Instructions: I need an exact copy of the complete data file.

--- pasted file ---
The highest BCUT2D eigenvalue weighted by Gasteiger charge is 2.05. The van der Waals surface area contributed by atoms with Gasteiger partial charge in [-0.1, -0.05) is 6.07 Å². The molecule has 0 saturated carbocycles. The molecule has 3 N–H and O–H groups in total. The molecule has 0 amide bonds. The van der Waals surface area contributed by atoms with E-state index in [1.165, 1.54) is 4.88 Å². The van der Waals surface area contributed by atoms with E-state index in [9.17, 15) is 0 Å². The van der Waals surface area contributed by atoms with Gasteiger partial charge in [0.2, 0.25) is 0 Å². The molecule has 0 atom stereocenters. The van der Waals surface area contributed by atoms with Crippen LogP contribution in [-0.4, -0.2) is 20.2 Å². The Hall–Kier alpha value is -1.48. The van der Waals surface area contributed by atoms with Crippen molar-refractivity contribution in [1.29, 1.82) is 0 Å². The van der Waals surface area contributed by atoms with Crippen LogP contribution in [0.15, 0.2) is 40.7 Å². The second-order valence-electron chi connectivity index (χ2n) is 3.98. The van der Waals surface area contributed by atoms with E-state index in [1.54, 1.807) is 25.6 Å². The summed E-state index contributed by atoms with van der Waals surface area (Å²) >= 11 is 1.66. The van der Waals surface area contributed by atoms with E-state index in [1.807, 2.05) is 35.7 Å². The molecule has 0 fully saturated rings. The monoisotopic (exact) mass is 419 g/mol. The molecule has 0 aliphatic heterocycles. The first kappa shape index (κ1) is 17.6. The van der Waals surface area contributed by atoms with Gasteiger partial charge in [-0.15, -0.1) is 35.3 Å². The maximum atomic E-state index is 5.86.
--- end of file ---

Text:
The highest BCUT2D eigenvalue weighted by Gasteiger charge is 2.05. The van der Waals surface area contributed by atoms with Gasteiger partial charge in [-0.1, -0.05) is 6.07 Å². The molecule has 0 saturated carbocycles. The molecule has 3 N–H and O–H groups in total. The molecule has 0 amide bonds. The van der Waals surface area contributed by atoms with E-state index in [1.165, 1.54) is 4.88 Å². The van der Waals surface area contributed by atoms with E-state index in [9.17, 15) is 0 Å². The van der Waals surface area contributed by atoms with Gasteiger partial charge in [0.2, 0.25) is 0 Å². The molecule has 0 atom stereocenters. The van der Waals surface area contributed by atoms with Crippen LogP contribution in [-0.4, -0.2) is 20.2 Å². The Hall–Kier alpha value is -1.48. The van der Waals surface area contributed by atoms with Crippen molar-refractivity contribution in [1.29, 1.82) is 0 Å². The van der Waals surface area contributed by atoms with Crippen LogP contribution in [0.15, 0.2) is 40.7 Å². The second-order valence-electron chi connectivity index (χ2n) is 3.98. The van der Waals surface area contributed by atoms with E-state index in [1.54, 1.807) is 25.6 Å². The summed E-state index contributed by atoms with van der Waals surface area (Å²) >= 11 is 1.66. The van der Waals surface area contributed by atoms with E-state index in [1.807, 2.05) is 35.7 Å². The molecule has 0 fully saturated rings. The monoisotopic (exact) mass is 419 g/mol. The molecule has 0 aliphatic heterocycles. The first kappa shape index (κ1) is 17.6. The van der Waals surface area contributed by atoms with Gasteiger partial charge in [-0.15, -0.1) is 35.3 Å². The maximum atomic E-state index is 5.86.